The story claims that Perry and his law firm have profited from his ties to city government. But the citizens of Erie County have profited even more.

Tom Shanahan

The Shanahan Group


NYPD is just trying to keep nation safe

I'm sick of people whining about the monitoring of Muslims by the New York Police Department. Let's face the facts -- certain Muslims have made it very clear that they want to destroy our way of life and kill us if at all possible. There can be no debate about this.

While I'm confident that the vast majority of Muslims are peaceful, law-abiding people, how do we know for sure who is who? It is the job of the police and the government in general to afford us a safe place to live and raise our kids. It is only through investigation that we can determine the good from the bad. My guess is that the NYPD has some reason to monitor the people in question. It has neither the time nor the resources to monitor or investigate all Muslims.

Law enforcement agencies must be proactive to prevent further attacks on our country and people. They are doing their jobs and I applaud their efforts.

When another attack does inevitably occur, these same people who are complaining will be shouting, "how could this happen" and "why wasn't it prevented?"

David Bystrak

West Seneca


Inmates who cooperate will not have problems

I was deeply disturbed by the front-page News story on Feb. 23, "Fair force, or foul?" This article reminds me of the Rodney King story back in 1991. A 17-second video clip was shown where it appeared that police were using excessive force in arresting him. What wasn't shown or told to the public was that the video of that situation was 20 minutes long. King was high on drugs and extremely combative for most of the time he was being arrested. The police did what they had to do to subdue him.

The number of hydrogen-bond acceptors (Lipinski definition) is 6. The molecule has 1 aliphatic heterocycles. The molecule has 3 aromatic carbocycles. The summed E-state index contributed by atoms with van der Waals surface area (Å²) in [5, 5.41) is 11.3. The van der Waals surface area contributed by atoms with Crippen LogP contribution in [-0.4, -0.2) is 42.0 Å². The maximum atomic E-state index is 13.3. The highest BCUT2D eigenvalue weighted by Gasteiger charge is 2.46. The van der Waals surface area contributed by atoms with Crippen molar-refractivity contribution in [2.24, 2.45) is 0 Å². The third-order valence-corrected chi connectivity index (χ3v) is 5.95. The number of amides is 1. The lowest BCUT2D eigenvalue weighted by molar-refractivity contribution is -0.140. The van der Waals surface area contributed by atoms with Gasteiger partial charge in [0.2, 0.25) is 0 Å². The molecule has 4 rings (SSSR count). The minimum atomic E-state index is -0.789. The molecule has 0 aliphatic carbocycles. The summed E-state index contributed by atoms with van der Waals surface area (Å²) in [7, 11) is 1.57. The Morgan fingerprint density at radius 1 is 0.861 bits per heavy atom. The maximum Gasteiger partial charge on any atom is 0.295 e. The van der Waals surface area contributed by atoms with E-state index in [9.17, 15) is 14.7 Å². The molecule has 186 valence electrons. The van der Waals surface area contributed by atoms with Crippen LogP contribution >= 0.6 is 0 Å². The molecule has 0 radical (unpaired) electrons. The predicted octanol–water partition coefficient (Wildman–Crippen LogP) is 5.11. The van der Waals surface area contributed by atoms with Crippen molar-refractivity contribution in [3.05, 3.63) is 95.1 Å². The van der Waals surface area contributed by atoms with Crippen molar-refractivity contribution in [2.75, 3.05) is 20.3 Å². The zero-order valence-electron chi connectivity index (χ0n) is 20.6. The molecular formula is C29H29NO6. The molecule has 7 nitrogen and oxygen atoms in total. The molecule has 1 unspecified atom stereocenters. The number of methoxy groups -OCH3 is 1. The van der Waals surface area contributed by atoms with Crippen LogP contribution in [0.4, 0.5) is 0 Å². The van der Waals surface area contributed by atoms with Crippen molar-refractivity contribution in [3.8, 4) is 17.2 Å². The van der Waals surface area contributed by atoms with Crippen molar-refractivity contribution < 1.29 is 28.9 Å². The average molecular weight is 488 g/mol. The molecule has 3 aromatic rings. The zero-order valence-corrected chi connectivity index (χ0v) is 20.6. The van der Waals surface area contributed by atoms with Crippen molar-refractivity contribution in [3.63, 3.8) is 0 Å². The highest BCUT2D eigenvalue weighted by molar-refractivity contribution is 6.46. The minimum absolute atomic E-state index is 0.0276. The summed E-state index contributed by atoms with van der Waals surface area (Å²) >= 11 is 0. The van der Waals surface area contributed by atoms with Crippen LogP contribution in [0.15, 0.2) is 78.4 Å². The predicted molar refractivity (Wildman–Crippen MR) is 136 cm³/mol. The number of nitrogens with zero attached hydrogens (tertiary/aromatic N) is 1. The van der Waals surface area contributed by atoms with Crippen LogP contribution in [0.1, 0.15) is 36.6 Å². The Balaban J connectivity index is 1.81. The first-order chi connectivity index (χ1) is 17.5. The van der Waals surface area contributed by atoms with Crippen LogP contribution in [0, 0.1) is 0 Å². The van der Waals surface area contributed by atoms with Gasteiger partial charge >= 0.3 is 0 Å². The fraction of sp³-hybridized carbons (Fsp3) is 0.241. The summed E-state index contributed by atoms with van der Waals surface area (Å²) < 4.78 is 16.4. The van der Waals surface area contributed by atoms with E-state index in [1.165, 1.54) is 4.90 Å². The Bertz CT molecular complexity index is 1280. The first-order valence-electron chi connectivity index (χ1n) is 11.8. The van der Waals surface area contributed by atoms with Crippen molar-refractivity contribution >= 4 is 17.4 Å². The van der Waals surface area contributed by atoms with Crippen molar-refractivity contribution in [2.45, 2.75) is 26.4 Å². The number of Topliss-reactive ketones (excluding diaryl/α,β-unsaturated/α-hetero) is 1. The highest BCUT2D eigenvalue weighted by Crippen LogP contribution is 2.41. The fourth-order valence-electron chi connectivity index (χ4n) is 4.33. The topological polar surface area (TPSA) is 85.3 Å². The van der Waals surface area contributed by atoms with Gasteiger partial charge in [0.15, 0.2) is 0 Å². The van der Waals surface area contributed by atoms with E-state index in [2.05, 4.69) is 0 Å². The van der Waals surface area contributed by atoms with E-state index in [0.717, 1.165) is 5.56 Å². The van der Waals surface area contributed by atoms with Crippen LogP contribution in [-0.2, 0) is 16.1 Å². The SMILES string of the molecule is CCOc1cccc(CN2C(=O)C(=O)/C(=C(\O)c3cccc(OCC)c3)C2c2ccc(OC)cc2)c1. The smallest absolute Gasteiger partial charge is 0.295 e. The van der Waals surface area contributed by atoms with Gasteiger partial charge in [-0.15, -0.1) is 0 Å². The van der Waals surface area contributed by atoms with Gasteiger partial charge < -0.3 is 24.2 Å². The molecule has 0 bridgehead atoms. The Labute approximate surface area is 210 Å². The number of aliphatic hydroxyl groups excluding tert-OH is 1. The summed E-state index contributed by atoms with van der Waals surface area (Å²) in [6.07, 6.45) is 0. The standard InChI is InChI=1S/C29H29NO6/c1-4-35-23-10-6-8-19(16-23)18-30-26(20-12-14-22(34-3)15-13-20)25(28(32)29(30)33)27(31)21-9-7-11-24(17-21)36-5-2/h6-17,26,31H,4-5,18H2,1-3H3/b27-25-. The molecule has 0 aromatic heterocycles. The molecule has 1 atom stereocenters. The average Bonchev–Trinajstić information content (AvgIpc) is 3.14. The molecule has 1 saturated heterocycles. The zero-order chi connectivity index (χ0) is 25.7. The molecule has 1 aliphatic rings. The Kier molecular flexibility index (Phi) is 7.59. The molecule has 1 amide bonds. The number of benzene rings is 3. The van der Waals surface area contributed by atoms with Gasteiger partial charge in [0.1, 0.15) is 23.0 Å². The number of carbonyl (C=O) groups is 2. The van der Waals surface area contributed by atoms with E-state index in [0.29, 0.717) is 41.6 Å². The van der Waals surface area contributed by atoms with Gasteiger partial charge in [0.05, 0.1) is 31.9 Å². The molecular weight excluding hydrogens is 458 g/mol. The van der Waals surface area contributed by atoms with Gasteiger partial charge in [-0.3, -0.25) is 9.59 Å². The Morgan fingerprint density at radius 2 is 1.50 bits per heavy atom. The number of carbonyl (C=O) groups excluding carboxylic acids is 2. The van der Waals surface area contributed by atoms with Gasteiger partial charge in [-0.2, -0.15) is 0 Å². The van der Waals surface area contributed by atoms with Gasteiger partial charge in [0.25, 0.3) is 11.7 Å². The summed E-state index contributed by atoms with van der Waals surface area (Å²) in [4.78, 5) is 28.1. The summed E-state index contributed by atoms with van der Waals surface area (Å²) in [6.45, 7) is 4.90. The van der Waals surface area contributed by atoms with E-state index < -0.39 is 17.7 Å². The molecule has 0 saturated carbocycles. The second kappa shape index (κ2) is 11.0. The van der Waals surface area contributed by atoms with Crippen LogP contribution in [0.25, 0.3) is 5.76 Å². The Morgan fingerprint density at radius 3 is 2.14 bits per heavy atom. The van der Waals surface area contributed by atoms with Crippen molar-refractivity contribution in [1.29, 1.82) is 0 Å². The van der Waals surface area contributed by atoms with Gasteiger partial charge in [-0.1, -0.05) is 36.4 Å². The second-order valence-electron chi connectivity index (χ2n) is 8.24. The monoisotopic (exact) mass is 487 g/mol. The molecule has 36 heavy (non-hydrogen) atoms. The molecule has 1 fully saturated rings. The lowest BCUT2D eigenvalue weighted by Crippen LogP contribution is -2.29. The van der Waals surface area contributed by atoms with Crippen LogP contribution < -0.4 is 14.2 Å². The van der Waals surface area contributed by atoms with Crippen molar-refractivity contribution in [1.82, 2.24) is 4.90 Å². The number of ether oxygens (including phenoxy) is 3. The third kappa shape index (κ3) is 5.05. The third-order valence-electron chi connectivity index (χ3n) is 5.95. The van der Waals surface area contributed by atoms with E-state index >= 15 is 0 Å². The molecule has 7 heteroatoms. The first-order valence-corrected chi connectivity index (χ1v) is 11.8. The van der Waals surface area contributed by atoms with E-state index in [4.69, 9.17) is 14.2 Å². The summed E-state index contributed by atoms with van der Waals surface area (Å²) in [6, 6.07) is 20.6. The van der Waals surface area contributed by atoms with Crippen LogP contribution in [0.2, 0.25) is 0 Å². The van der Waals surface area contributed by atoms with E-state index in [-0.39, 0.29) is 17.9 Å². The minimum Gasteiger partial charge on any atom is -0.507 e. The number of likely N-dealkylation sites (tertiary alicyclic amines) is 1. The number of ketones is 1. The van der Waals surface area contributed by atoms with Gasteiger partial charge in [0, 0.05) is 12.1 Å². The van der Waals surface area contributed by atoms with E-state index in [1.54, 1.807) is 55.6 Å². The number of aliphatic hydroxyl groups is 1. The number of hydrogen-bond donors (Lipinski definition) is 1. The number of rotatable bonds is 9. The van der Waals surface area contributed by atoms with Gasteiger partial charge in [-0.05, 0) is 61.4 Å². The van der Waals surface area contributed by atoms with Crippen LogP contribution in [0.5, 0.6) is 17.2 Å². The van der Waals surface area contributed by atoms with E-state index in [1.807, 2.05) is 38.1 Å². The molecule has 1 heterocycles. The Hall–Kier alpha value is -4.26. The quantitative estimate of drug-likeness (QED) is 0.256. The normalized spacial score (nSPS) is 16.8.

Watching the Mack video, what I saw was a very combative Marquez Mack. There is a reason, probably a real good reason, that you saw the number of officers in this video doing what they probably had to do. Did the video show the officers punching and kicking him? I did not see any. Was there excessive force? I did not see any.

This whole situation could have been prevented if Mack would have cooperated in a civilized manner while being placed in the holding cell. What the video does not have, which would have been very beneficial, is audio.

The News should not criticize the good people of law enforcement or try to make them look bad. Criticize the bad people for what they are.

Richard Mudd



Boards need to make members' duties clear

With the recent media exposure of some not-for-profit boards of directors, anyone interested in being on a board should insist on adequate board orientation covering one's role and responsibilities, including legal areas, such as director and officers liability insurance and employment practices liability. Some boards can quietly skirt these rather recklessly, so Niagara entities are not alone -- dysfunctional boards also exist in Buffalo.

One's original reason to become involved can get diluted and diminished by rogue board members furthering agendas and fomenting toxic environments to the disservice of an entity's mission. Like caveat emptor, potential or existing board members beware. Unfortunately, many quality not-for-profits will suffer from what is a paradox of either a dearth of committed volunteers or too many bad apples.

Deanne Plonka